Your browser is no longer supported

For the best possible experience using our website we recommend you upgrade to a newer version or another browser.

Close

Your browser appears to have cookies disabled. For the best experience of this website, please enable cookies in your browser

This site uses cookies. By using our services, you agree to our cookie use.
Learn more here.

AR House 2010 Winner: House with Balls by Matharoo Associates

Metal shutters operated by a system of spherical counterweights open up the garden facade. A roof terrace provides a vantage point

Matharoo Associates produce a spectacular bespoke concrete house, on a budget that secured the top prize in the AR House 2010 Award

Structured around four shimmering water tanks strewn with pink lilies, this weekend house (AR August 2009) for a client in Ahmedabad who breeds and sells tropical fish might seem like a sybaritic, rich man’s conceit. Yet it’s actually executed on the most parsimonious of budgets - architect Gurjit Singh Matharoo quotes a figure of US $100 (£66) per m² - and the most modest of materials, in situ concrete.

The project exploits its economy and ease of construction, but Matharoo also clearly relishes concrete’s structural and expressive qualities. Here the pours have a powerful artisanal quality that echoes the work of Corb and Kahn in the subcontinent, the universal material becoming intimate and particular, raw surfaces washed with light.

AR House 2010 Winner

The House with Balls won AR House 2010 launching Matharoo Associates into the international architectural community with significant prize money to help develop the practice. Learn more about the AR House Award 2012 and entry criteria.

To eliminate the need for extensive foundations, the house is partially embedded in the site. Concrete wall planes project out from the entrance, around which the main bedroom, bathrooms and a caretaker’s suite are neatly compacted. The main living space is a long, low volume, flanked by four 9,000 litre water tanks. Animated by flashing specks of gold and black fish, the tanks form a sensuous, cooling pool at the heart of the dwelling.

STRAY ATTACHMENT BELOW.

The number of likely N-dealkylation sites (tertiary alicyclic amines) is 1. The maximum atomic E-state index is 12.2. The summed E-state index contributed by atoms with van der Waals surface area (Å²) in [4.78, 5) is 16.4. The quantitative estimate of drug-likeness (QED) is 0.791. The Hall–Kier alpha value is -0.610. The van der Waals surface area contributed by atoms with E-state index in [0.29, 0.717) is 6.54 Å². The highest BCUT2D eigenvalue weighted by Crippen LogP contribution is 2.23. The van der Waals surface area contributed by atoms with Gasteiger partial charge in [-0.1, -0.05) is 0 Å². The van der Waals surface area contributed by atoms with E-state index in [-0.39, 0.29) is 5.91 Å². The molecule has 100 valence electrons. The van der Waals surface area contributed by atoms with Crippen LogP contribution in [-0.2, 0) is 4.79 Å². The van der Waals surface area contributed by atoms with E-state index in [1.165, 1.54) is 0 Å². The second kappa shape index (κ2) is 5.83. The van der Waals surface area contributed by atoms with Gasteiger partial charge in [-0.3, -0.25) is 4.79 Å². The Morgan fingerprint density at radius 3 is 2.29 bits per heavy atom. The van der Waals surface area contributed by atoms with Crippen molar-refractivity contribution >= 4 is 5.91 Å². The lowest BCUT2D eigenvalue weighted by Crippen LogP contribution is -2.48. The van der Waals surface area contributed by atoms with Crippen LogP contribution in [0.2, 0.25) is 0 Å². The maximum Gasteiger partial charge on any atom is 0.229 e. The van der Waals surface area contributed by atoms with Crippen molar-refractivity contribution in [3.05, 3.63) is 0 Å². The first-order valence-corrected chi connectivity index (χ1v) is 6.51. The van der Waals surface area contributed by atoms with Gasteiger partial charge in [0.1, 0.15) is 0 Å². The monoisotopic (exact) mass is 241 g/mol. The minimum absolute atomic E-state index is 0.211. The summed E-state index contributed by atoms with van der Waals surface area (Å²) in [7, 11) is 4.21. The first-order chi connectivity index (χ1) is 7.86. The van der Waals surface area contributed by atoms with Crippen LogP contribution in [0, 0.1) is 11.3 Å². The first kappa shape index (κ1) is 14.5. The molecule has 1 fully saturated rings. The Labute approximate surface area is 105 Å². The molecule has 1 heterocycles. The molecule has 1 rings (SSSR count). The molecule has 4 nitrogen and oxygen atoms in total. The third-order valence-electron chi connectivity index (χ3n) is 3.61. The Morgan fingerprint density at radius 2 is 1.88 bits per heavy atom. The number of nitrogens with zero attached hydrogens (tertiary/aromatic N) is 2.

The bedroom overlooks the length of the pool, lulling visitors into slumber. From here, the space flares and extends into the long living room enclosed by the glass tanks on one side and a garden on the other. Continuous horizontal slots are carved into both walls, but there is no glazing.

Instead, a system of pressed galvanised steel shutters can be adjusted to let in light and air, transforming the character of the space. Appropriated from agricultural buildings (another economy), the shutters are operated by a complex system of wire pulleys counterweighted with concrete balls like oversized Christmas baubles.

The balls were specially cast and their random vertical movements give the facades the feel of a giant abacus whirring manically out of control. ‘The weekenders enjoy the feeling of floating over a bed of lily petals while being weighed down by the baubles,’ says Matharoo. As well as its admirable economy, the house is underscored by a thoughtful environmental agenda.

Underneath a grassy knoll in the garden is a bio-gas plant (fuelled by cow dung) and storage for 50,000 litres of rain water. On the non-garden side, a rooftop terrace is accessible from a gentle slope that cradles and bunkers the house. Given such an unusual brief and an evidently adventurous client, it would be hard not to make something of this project, yet Matharoo’s House with Balls is a highly considered response to place and programme.

The jury was especially impressed by its invention and economy and, after some lively debate, declared it an emphatic winner.

Architect Matharoo Associates, Ahmedabad, India
Project team Gurjit Singh Matharoo, Hardik Pandit
Structural engineer Rajendra Singh Matharoo
Contractor Shriram Builders

Readers' comments (2)

  • Amazing Gurjit........ and I am happy to see, among other things, that you have not lost your playfulness with names!

    Unsuitable or offensive? Report this comment

  • Is there someone who understood what it is the tower?

    Unsuitable or offensive? Report this comment

Have your say

You must sign in to make a comment

Please remember that the submission of any material is governed by our Terms and Conditions and by submitting material you confirm your agreement to these Terms and Conditions. Links may be included in your comments but HTML is not permitted.